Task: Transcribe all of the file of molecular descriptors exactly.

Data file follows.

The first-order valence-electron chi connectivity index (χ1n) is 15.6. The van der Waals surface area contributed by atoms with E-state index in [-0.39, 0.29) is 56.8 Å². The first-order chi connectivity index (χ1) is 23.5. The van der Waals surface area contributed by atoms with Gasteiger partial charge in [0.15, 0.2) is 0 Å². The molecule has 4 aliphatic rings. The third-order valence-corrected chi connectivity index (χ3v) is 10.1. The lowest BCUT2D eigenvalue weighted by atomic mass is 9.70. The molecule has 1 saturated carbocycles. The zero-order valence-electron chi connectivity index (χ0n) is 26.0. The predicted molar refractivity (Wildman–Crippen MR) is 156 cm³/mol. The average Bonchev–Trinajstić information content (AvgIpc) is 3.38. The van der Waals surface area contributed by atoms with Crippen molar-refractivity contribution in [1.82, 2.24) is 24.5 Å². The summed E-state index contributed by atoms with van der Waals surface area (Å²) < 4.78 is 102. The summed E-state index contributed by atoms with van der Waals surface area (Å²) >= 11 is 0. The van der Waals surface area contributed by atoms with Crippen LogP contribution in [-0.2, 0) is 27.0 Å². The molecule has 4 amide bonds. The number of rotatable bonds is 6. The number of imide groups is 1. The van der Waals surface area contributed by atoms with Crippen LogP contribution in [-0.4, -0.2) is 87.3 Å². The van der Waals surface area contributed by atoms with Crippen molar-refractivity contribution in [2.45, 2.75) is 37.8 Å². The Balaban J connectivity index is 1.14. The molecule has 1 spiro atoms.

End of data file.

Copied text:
The first-order valence-electron chi connectivity index (χ1n) is 15.6. The van der Waals surface area contributed by atoms with E-state index in [-0.39, 0.29) is 56.8 Å². The first-order chi connectivity index (χ1) is 23.5. The van der Waals surface area contributed by atoms with Gasteiger partial charge in [0.15, 0.2) is 0 Å². The molecule has 4 aliphatic rings. The third-order valence-corrected chi connectivity index (χ3v) is 10.1. The lowest BCUT2D eigenvalue weighted by atomic mass is 9.70. The molecule has 1 saturated carbocycles. The zero-order valence-electron chi connectivity index (χ0n) is 26.0. The predicted molar refractivity (Wildman–Crippen MR) is 156 cm³/mol. The average Bonchev–Trinajstić information content (AvgIpc) is 3.38. The van der Waals surface area contributed by atoms with Crippen molar-refractivity contribution in [1.82, 2.24) is 24.5 Å². The summed E-state index contributed by atoms with van der Waals surface area (Å²) < 4.78 is 102. The summed E-state index contributed by atoms with van der Waals surface area (Å²) >= 11 is 0. The van der Waals surface area contributed by atoms with Crippen LogP contribution in [-0.2, 0) is 27.0 Å². The molecule has 4 amide bonds. The number of rotatable bonds is 6. The number of imide groups is 1. The van der Waals surface area contributed by atoms with Crippen LogP contribution in [-0.4, -0.2) is 87.3 Å². The van der Waals surface area contributed by atoms with Crippen molar-refractivity contribution in [2.45, 2.75) is 37.8 Å². The Balaban J connectivity index is 1.14. The molecule has 1 spiro atoms.